Yes join eaa
Lots more Champ stuff on internet, google to aeronca club and a bunch of other cool sites
I'm planning to fly mine east after Oshkosh to visit old friends and family. Wouldn't do that in a Cub.
I wont have that "can't keep up with a u-haul" problem until the return home. Headwinds Happen in a Champ
I've found I can usually get by traffic when they have to go through a town and I get to fly streight over.
Remember, not all who wander, are lost.
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cozy171bh
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Re: Budget bird of the week

Postby cozy171bh » Wed Mar 19, 2008 1:49 am

With apologies to Champ fans, let me take the Budget Bird topic away from the Champ into another direction. My observation is that most of the 4-place airplanes out there fly off our airport with one or two people aboard. It seems to me that unless you have to fly for business and need an aircraft of specific capabilities, a good option is to buy an economical 2-place and rent when you want to take the family somewhere. In my case, with a family of 6, buying a 6-place bird is out of the question. Even finding one to rent is difficult - and expensive. But I find that my 3-place Cozy (a variation of the Long-EZ) suits our needs most of the time. So my formula for budget flying is to buy (or in my case, build) something cheap and simple, then rent what you need for the more ambitious flying adventures.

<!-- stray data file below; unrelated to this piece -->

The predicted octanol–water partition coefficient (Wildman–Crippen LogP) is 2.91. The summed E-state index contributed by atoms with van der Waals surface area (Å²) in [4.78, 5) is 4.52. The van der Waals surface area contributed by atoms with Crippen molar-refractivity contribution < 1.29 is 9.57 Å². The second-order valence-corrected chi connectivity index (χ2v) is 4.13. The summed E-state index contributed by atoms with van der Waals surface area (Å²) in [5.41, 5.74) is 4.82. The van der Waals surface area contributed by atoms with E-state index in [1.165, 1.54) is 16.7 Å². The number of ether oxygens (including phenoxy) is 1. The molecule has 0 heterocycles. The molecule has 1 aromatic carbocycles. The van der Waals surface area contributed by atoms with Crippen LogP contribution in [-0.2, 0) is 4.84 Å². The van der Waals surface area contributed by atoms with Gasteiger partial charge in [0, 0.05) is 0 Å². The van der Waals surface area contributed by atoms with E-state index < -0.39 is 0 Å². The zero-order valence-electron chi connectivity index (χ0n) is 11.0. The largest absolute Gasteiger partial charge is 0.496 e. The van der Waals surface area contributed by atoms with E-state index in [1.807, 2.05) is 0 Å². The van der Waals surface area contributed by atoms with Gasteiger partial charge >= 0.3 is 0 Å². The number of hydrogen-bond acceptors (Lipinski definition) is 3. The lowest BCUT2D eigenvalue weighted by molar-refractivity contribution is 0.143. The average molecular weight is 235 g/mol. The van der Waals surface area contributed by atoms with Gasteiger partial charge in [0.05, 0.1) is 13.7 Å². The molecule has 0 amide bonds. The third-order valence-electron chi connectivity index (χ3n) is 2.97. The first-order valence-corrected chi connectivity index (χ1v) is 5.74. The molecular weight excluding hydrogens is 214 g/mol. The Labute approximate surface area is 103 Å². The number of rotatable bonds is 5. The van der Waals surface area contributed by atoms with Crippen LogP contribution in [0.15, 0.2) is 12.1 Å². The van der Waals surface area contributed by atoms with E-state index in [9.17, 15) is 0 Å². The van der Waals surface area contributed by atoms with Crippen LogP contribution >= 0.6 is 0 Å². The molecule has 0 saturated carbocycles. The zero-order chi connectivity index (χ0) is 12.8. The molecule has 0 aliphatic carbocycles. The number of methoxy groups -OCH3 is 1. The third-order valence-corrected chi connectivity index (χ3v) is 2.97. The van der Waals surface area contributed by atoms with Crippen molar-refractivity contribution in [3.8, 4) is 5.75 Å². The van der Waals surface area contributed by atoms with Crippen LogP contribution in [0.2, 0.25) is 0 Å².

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champguy
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Re: Budget bird of the week

Postby champguy » Wed Mar 19, 2008 10:59 am

I can't speak for others, but god never intended me to go that fast. The problem is in arriving before being actually ready. Leads to all sorts of problems.
We have a long ezy here on the field from time to time, he visits up from Reno. He heads home the same time I do. I stop at the Coffee shop and he is in Reno before I get a single chore done on the farm. It is an awesome machine.
Expirementals offer hudge possibilities, as long as you are not getting into something more complex than you personally can take care of. But that is also true about older "budget" certified planes. You get into a fifty or sixty year old factory built plane and you better not be relying on a mechanic sitting on the ground after a once a year checkup.
For that matter, show me an A/P who will fly with you after he has worked on the plane. Makes you think.
Remember, not all who wander, are lost.